Question on converting to Catholicism


#1

I am presently an Anglican who after read a number of books including the Catechism of the Catholic Church. My wife supports may journey but is not inclined to convert (at this time). I would like to attend Mass on Saturday evening and several during the week but my wife would like to attend the Anglican church with her on Sunday.
Is this possible?


#2

I’m assuming that you mean after you convert … but as long as you go to Mass on Sunday/Saturday vigil, you’re fine.
You also probably (check with the staff apologists on this) shouldn’t receive communion in the Anglican Church, as receiving communion implies a community and a oneness of believers that we have not reached with our fractured churches :-(. Because of that, Catholics are not supposed to receive communion in non-Catholic churches.
Welcome to the faith! Keep praying and your wife is sure to follow. You might want to ask St. Monica’s help; she prayed for her son for years and years, and he eventually converted.


#3

You may attend Mass now,no matter which day, but not partake of the Eucharist until after your reception into the Church. I know this is hard because I went through it myself when it took a couple years for me to be baptised and confirmed.

You may continue to attend the Anglican services with your wife but, since you are no longer in communion with the Anglican faith (you want to become Catholic), I also would recommend that you not receive communion in the Anglican service either.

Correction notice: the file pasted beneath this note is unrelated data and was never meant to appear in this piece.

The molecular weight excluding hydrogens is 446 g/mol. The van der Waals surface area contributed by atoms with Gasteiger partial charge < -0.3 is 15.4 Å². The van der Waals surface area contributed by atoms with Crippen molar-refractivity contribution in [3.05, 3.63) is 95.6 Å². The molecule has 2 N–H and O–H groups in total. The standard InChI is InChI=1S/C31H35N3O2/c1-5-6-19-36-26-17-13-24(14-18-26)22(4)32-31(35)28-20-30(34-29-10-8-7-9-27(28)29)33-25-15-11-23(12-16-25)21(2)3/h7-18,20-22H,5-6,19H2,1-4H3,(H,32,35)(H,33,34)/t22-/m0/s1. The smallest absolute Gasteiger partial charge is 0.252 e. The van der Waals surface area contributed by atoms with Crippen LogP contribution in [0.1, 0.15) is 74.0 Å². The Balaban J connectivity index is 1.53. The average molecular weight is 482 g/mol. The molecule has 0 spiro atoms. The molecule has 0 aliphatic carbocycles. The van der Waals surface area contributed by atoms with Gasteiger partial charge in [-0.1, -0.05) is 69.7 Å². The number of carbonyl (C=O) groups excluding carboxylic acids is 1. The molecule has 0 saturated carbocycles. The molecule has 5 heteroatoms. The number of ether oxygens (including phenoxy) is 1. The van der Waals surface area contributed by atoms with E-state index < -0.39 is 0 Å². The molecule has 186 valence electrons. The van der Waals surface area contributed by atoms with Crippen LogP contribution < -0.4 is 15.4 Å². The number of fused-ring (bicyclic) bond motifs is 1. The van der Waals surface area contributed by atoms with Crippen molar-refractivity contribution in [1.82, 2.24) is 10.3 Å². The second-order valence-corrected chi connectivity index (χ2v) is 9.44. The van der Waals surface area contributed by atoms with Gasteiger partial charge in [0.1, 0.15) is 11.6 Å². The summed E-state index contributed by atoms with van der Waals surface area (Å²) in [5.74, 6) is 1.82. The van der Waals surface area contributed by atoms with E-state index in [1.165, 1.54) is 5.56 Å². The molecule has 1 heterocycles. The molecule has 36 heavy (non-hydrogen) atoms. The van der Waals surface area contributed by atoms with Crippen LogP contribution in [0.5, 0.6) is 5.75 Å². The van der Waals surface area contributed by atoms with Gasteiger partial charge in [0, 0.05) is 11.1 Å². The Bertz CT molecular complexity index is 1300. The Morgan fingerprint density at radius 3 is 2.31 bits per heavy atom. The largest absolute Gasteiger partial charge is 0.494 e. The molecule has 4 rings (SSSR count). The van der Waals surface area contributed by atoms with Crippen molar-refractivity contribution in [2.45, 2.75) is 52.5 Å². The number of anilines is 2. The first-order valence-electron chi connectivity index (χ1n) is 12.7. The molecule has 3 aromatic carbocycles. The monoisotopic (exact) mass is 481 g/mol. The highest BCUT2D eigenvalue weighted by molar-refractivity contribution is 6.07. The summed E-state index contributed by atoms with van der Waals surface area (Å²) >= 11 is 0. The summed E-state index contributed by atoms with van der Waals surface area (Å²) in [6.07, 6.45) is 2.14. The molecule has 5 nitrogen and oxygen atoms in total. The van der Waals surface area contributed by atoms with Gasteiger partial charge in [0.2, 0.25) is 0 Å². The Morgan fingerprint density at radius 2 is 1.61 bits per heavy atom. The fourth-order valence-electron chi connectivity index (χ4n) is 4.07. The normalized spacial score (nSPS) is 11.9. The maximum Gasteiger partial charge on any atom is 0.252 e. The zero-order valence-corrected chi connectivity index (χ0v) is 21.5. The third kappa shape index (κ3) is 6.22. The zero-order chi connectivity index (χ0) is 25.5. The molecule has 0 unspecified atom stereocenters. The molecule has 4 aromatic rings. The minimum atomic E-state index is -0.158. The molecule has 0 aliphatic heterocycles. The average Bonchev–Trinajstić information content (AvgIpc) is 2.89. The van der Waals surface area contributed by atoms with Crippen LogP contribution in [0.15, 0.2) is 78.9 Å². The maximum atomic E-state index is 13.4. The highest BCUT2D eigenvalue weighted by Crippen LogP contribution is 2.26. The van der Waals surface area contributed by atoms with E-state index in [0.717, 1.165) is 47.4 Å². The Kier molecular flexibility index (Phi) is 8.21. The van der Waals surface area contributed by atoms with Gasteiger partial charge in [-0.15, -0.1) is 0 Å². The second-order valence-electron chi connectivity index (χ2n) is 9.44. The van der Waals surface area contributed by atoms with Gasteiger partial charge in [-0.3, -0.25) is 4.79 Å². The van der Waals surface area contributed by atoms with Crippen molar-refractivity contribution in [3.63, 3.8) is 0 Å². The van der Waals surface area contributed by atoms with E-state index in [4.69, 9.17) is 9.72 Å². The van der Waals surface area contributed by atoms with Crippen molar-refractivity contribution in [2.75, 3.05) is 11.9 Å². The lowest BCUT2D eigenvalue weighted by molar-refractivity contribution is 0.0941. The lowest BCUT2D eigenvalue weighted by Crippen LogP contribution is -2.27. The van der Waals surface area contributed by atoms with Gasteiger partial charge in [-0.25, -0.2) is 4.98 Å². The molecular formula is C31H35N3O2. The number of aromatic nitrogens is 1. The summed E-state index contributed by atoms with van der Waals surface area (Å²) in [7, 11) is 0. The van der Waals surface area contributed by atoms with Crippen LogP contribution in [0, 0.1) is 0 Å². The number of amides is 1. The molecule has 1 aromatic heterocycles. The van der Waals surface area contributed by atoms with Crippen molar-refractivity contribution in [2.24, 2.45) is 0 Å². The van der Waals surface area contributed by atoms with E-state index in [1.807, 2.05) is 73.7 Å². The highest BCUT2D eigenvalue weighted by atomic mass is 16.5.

After you are received into the Church, you definitely may not partake of the Anglican communion although you may attend services with your wife, so long as you meet your Sunday Mass obligation, as I understand it.

Good journey and welcome home.


#4

Welcome! :smiley:

Yes, there’s a thread you can join in on if you’d like – it’s in the Family Life section and is called “St. Monica pray for us! Praying for our husbands…” – though there are husbands praying for wives there too. :thumbsup:

By the way, St. Monica’s son was St. Augustine. :wink: :slight_smile:


#5

yes, but you would still have to go to the catholic mass (sat night or sunday) to fulfil your obligation.


#6

I think you might’ve read it wrong; he isn’t a Catholic yet. He has no obligation to attend Catholic mass.


#7

Re: those who advise the OP not to continue receiving Communion in the Anglican church, I’d like to point out that Caryll Houselander advised a friend who was in the process of converting to continue receiving Communion in her Anglican church until she was formally received into the Catholic Church. She told her friend that even though the Catholic Church didn’t see the Anglican eucharist as valid, she could receive it as a “spiritual communion”.

And I would also suggest to the OP that you not let strangers on the Internet convince you on this matter one way or the other, but seek the counsel of a Catholic priest. :slight_smile:


#8

yes, but if he is seriously planning to become catholic, it is good to start attending- although you are right that there is no obligation yet


#9

Thanks for your answers. I have been going to our local Catholic church on Saturday and during the week without taking part in Communion. I have made arrangements to meet with the local priest this week. Your answers are deeply appreciated.


#10

I couldn’t agree more!

Definitely talk to the priest and follow his direction.

FYI, an Anglican can receive communion in the Roman Catholic Church, if they’ve been given permission by the Bishop, which usually comes through the pastor.

Jim


#11

Sure, it’s possible. Ecumenism is a good thing when everyone remains civil and genuinely tolerant. Nonetheless, disparity of cult can weaken one’s devotion to his particular church. It’s tricky.


#12

I know that in the Episcopal Church, they allow all trinitarian Christians to take Eucharist, regardless of denomination. I imagine that it would be similar in Canada and Europe.


closed #13

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